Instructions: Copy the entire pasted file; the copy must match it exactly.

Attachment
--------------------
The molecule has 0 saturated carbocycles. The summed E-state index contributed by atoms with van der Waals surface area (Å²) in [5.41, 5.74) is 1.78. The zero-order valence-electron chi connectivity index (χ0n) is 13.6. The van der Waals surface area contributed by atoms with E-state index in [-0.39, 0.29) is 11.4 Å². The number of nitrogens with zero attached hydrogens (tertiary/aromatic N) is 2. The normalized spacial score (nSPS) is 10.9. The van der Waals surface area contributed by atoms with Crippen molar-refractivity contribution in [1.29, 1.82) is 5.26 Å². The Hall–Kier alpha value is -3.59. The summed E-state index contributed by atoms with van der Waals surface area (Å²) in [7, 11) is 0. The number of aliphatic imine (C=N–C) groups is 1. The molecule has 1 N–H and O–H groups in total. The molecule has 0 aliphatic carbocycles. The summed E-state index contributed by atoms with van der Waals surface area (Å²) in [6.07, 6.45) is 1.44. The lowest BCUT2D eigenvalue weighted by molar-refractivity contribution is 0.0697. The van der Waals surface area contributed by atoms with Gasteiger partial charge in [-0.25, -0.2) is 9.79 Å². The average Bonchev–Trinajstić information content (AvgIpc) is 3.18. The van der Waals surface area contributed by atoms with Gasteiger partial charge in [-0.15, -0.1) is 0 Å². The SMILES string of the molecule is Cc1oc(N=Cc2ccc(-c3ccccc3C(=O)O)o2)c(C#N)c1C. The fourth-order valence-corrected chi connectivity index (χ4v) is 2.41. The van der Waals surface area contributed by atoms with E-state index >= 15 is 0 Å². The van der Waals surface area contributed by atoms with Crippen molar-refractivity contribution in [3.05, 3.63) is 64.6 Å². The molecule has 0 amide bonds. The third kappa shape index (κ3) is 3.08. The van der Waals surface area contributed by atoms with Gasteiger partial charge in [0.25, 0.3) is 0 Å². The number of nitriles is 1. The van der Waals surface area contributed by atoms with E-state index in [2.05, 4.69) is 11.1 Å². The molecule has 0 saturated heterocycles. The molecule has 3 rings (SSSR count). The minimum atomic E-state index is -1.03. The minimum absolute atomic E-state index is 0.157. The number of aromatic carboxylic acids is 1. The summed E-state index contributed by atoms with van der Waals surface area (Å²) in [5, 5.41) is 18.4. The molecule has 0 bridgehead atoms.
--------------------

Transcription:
The molecule has 0 saturated carbocycles. The summed E-state index contributed by atoms with van der Waals surface area (Å²) in [5.41, 5.74) is 1.78. The zero-order valence-electron chi connectivity index (χ0n) is 13.6. The van der Waals surface area contributed by atoms with E-state index in [-0.39, 0.29) is 11.4 Å². The number of nitrogens with zero attached hydrogens (tertiary/aromatic N) is 2. The normalized spacial score (nSPS) is 10.9. The van der Waals surface area contributed by atoms with Crippen molar-refractivity contribution in [1.29, 1.82) is 5.26 Å². The Hall–Kier alpha value is -3.59. The summed E-state index contributed by atoms with van der Waals surface area (Å²) in [7, 11) is 0. The number of aliphatic imine (C=N–C) groups is 1. The molecule has 1 N–H and O–H groups in total. The molecule has 0 aliphatic carbocycles. The summed E-state index contributed by atoms with van der Waals surface area (Å²) in [6.07, 6.45) is 1.44. The lowest BCUT2D eigenvalue weighted by molar-refractivity contribution is 0.0697. The van der Waals surface area contributed by atoms with Gasteiger partial charge in [-0.25, -0.2) is 9.79 Å². The average Bonchev–Trinajstić information content (AvgIpc) is 3.18. The van der Waals surface area contributed by atoms with Gasteiger partial charge in [-0.15, -0.1) is 0 Å². The SMILES string of the molecule is Cc1oc(N=Cc2ccc(-c3ccccc3C(=O)O)o2)c(C#N)c1C. The fourth-order valence-corrected chi connectivity index (χ4v) is 2.41. The van der Waals surface area contributed by atoms with E-state index >= 15 is 0 Å². The van der Waals surface area contributed by atoms with Crippen molar-refractivity contribution in [3.05, 3.63) is 64.6 Å². The molecule has 0 amide bonds. The third kappa shape index (κ3) is 3.08. The van der Waals surface area contributed by atoms with Gasteiger partial charge in [0.25, 0.3) is 0 Å². The number of nitriles is 1. The van der Waals surface area contributed by atoms with E-state index in [2.05, 4.69) is 11.1 Å². The molecule has 0 saturated heterocycles. The molecule has 3 rings (SSSR count). The minimum atomic E-state index is -1.03. The minimum absolute atomic E-state index is 0.157. The number of aromatic carboxylic acids is 1. The summed E-state index contributed by atoms with van der Waals surface area (Å²) in [5, 5.41) is 18.4. The molecule has 0 bridgehead atoms.